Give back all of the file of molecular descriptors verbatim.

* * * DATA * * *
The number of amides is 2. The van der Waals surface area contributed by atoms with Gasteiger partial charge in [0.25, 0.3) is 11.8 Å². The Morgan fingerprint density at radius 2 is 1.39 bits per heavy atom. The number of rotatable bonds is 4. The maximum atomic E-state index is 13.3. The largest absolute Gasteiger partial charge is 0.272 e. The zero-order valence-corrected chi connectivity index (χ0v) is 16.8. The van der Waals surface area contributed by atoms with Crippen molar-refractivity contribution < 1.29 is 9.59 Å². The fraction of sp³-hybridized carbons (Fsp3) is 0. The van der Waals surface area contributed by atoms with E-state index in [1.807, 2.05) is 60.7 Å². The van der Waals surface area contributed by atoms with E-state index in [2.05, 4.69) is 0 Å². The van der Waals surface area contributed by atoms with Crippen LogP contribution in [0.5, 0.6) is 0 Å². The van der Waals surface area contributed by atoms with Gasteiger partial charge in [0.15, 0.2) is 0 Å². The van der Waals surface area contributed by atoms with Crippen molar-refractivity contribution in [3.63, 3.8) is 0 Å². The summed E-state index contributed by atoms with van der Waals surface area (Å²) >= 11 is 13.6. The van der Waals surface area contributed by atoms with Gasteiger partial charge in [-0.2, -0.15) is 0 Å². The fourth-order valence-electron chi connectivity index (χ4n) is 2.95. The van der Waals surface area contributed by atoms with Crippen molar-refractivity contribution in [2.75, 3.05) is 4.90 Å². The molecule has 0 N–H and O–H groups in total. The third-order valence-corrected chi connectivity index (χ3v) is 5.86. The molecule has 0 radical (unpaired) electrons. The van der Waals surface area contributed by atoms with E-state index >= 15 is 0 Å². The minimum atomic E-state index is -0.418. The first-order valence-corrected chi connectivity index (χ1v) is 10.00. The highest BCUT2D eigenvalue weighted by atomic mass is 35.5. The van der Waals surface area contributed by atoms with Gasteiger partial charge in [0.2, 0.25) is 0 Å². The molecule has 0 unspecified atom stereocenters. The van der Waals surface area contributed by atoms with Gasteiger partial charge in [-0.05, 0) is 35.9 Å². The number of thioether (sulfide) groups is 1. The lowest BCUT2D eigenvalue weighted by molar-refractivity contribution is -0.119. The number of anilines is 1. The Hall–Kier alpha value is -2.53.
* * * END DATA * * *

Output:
The number of amides is 2. The van der Waals surface area contributed by atoms with Gasteiger partial charge in [0.25, 0.3) is 11.8 Å². The Morgan fingerprint density at radius 2 is 1.39 bits per heavy atom. The number of rotatable bonds is 4. The maximum atomic E-state index is 13.3. The largest absolute Gasteiger partial charge is 0.272 e. The zero-order valence-corrected chi connectivity index (χ0v) is 16.8. The van der Waals surface area contributed by atoms with Crippen molar-refractivity contribution < 1.29 is 9.59 Å². The fraction of sp³-hybridized carbons (Fsp3) is 0. The van der Waals surface area contributed by atoms with E-state index in [1.807, 2.05) is 60.7 Å². The van der Waals surface area contributed by atoms with E-state index in [2.05, 4.69) is 0 Å². The van der Waals surface area contributed by atoms with Crippen LogP contribution in [0.5, 0.6) is 0 Å². The van der Waals surface area contributed by atoms with Gasteiger partial charge in [0.15, 0.2) is 0 Å². The van der Waals surface area contributed by atoms with Crippen molar-refractivity contribution in [3.63, 3.8) is 0 Å². The summed E-state index contributed by atoms with van der Waals surface area (Å²) >= 11 is 13.6. The van der Waals surface area contributed by atoms with Gasteiger partial charge in [-0.2, -0.15) is 0 Å². The fourth-order valence-electron chi connectivity index (χ4n) is 2.95. The van der Waals surface area contributed by atoms with Crippen molar-refractivity contribution in [2.75, 3.05) is 4.90 Å². The molecule has 0 N–H and O–H groups in total. The third-order valence-corrected chi connectivity index (χ3v) is 5.86. The molecule has 0 radical (unpaired) electrons. The van der Waals surface area contributed by atoms with E-state index >= 15 is 0 Å². The minimum atomic E-state index is -0.418. The first-order valence-corrected chi connectivity index (χ1v) is 10.00. The highest BCUT2D eigenvalue weighted by atomic mass is 35.5. The van der Waals surface area contributed by atoms with Gasteiger partial charge in [0.2, 0.25) is 0 Å². The molecule has 0 unspecified atom stereocenters. The van der Waals surface area contributed by atoms with Gasteiger partial charge in [-0.05, 0) is 35.9 Å². The number of thioether (sulfide) groups is 1. The lowest BCUT2D eigenvalue weighted by molar-refractivity contribution is -0.119. The number of anilines is 1. The Hall–Kier alpha value is -2.53.